The Role of Attention, Catastrophizing, and Anxiety in the Experience of Chronic Pain: Imaging Pain in Women With and Without Vestibulodynia

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Sutton, Katherine Stella
Dyspareunia , Catastrophizing , Neuroimaging , Anxiety , Pain , Vestibulodynia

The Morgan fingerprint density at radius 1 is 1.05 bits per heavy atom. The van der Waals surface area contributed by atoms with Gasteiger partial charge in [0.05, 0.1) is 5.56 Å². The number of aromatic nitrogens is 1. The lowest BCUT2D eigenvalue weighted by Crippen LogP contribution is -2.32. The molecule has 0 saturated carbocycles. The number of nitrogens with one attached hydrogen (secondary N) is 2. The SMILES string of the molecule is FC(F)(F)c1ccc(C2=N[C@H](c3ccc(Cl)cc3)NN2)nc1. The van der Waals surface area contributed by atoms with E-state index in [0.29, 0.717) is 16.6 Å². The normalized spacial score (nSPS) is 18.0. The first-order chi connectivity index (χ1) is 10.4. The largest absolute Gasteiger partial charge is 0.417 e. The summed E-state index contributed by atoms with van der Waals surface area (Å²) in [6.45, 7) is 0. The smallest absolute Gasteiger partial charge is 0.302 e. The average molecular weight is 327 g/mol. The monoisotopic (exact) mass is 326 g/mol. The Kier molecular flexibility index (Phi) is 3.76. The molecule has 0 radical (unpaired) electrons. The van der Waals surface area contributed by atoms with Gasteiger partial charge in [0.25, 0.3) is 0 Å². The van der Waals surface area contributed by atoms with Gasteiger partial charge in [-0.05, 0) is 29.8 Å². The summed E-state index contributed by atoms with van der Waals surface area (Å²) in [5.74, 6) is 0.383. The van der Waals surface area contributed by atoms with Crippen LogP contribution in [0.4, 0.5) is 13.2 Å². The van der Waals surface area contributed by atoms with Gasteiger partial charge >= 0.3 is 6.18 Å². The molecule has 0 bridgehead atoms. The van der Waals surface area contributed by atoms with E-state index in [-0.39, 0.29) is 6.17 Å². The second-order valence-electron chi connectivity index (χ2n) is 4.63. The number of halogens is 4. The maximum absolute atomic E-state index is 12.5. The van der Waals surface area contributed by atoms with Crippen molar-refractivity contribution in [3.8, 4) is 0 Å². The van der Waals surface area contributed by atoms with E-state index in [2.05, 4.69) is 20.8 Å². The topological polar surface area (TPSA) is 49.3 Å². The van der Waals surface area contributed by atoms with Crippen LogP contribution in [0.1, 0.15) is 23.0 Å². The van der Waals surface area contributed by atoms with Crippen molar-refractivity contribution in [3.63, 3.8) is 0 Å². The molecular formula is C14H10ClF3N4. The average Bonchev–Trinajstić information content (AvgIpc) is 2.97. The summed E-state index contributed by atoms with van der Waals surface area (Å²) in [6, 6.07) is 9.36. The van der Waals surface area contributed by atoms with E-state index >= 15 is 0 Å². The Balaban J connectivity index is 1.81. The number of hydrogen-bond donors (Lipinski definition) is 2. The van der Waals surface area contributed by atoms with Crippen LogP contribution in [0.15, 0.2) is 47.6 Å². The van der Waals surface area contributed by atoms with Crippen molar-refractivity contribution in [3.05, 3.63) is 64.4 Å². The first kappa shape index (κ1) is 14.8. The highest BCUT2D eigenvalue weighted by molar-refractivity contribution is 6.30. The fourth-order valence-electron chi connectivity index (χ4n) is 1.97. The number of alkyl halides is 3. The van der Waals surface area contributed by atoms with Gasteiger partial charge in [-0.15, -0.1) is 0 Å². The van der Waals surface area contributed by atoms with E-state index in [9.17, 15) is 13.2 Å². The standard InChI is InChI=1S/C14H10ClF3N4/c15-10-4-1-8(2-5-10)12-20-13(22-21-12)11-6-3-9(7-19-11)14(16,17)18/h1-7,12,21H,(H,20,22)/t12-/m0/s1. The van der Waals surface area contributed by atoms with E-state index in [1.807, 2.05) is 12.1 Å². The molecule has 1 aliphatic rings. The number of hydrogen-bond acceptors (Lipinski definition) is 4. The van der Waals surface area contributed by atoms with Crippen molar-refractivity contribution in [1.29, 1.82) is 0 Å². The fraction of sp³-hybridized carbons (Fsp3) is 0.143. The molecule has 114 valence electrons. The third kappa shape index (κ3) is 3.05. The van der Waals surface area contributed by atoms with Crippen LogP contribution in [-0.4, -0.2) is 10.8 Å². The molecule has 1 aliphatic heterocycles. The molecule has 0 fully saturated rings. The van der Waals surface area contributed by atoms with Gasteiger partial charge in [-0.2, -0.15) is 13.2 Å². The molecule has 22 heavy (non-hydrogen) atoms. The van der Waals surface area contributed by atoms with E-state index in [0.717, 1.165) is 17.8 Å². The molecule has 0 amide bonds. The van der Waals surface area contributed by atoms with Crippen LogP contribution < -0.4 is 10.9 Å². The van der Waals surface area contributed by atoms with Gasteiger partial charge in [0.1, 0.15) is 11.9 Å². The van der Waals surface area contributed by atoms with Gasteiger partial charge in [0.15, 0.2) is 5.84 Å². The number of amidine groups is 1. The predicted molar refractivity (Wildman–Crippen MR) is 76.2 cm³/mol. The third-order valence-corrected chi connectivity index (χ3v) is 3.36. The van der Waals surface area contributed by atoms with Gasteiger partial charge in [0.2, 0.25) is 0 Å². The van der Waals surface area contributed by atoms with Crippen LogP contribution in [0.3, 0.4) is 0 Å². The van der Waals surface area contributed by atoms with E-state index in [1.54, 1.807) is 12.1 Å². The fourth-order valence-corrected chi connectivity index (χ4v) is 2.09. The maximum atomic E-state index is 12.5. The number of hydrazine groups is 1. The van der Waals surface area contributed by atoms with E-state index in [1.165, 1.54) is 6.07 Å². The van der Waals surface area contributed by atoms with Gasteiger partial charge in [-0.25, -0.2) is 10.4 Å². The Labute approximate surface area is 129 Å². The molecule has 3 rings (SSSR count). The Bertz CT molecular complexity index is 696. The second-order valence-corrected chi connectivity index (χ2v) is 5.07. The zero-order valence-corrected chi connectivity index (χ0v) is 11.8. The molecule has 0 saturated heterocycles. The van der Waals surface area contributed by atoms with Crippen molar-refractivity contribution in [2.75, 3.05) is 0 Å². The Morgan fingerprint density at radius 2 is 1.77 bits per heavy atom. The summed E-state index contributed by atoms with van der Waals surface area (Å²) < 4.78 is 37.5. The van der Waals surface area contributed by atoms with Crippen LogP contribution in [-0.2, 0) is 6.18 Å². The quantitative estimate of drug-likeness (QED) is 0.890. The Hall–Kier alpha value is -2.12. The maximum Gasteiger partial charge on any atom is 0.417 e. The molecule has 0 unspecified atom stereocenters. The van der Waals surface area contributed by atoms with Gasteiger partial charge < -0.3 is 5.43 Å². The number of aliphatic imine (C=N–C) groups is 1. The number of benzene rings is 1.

Provoked Vestibulodynia (PVD) is the most common form of chronic vulvar pain, affecting 12% of women in the general population. Research has demonstrated that women with PVD display both allodynia and hyperalgesia to pain at vulvar and non-vulvar sites, as well as reduced psychosocial functioning. The goal of this study was to use a multi-method approach (interview, questionnaires, sensory testing, and fMRI) to examine group differences between women with PVD (N=15) and healthy control women (N=15). Results will allow for improved understanding of the interaction between psychosocial and neurobiological underpinnings of this disorder, which can contribute to the creation of better treatment strategies. Variables included psychophysical and psychosocial measures, as well as neural activations associated with painful pressure, painful words, and psychosocial functioning. Differences between subgroups of PVD, based on temporal onset, were also examined. There were no robust group differences in neural activation during the application of pain or pain words. This finding is consistent with many studies that match groups on pain intensity ratings, as opposed to amount of pressure applied. Painful pressures and painful words resulted in greater neural activation than neutral words or touch; however, there were no group differences for the word conditions. Women with PVD reported increased psychosocial dysfunction, including higher levels of anxiety and catastrophizing. Significant correlations were found between these psychosocial variables and areas of the brain associated with pain modulation and attention (e.g., PFC). Examination of PVD subgroups revealed differences in neural correlates of anxiety and catastrophizing during painful stimulation. This finding adds to the literature suggesting that women with primary PVD experience greater dysfunction than women with secondary PVD. Overall, these studies support findings of pain processing in the general pain literature, as well as supporting PVD as a chronic pain condition. They also add to the development of a greater understanding of the interaction between psychophysical and psychosocial components of chronic pain by examining their relationship with neural activations. Future research should examine brain functioning in PVD women pre- and post-treatment as well as examining neural correlates of other psychosocial variables that contribute to the pain experience (e.g., somatization).
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